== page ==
Maine Track works to curb doctor shortage in rural areas of state

Maine Track works to curb doctor shortage in rural areas of state

PORTLAND, Maine (NEWS CENTER) -- Nick Knowland is in his fourth year of a program through Maine Medical Center and Tufts University called Maine Track.

The idea? Get more students into Maine and keep them here; but that goes beyond the city life of Portland.

"We have nine months in a rural hospital people go to Caribou, they go to Lewiston, they go all over the state. There’s just a few of us in these hospitals, we spent nine months each week one day with each specialty effectively," said Knowland.

Part of Knowland's training was done in Farmington, where he gained experience in rural medicine, and made contacts with doctors who are hoping he'll come back when he can.

Maine Track started in 2009. So, in an effort to spread the word of the good that's being done there, medical students have invited members of their community in to learn the makings of a doctor.

Laurie Hyndman is one curious community member learning the ins and outs of medical school, including part of the reason so many new doctors head straight for major hospitals.

"I mean they send you the bill, from the first year it’s like $83,000," said Knowland.

"Most of the physicians here come from outside of Maine and that’s historically been the case so it’s vitally important to grow our pipeline and and try to grow our learners," said Bob Bing-You, Maine Medical Center's Vice President of Medical Education. "Hopefully if they’re from Maine they're much more likely to stay in Maine and practice."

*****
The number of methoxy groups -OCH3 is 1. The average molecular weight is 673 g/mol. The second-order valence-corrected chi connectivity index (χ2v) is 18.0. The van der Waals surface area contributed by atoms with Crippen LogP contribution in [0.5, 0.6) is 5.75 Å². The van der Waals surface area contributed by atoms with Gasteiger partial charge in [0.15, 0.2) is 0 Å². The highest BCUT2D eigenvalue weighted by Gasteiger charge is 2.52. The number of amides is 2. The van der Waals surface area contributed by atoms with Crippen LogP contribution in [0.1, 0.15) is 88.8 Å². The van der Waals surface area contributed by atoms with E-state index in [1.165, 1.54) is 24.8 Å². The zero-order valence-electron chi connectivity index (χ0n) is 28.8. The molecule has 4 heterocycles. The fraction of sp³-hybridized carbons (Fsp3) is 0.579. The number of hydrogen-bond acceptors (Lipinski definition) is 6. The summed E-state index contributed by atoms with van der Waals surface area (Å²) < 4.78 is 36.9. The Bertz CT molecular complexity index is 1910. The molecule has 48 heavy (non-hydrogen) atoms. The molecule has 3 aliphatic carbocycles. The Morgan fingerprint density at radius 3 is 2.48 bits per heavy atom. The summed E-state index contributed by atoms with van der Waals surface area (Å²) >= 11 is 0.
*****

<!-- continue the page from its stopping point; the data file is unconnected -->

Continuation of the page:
Whether it's the price tag or the exposure, Maine Track is also working to fix that. "Our students will fan out and speak to our elementary students and high school students to get them interested in healthcare careers; not just medicine, but all healthcare careers, and hopefully build that pipeline for those folks interested."

Heidi Walls is in the midst of residency at Maine Med. She also went through the Maine Track program and says it's already working.

"My class alone accepts seven residents a year, and five are from Tufts," said Walls. "That’s five residents out of seven who came to Maine that maybe wouldn't otherwise. I wouldn’t have been able to stay."

© 2017 WCSH-TV


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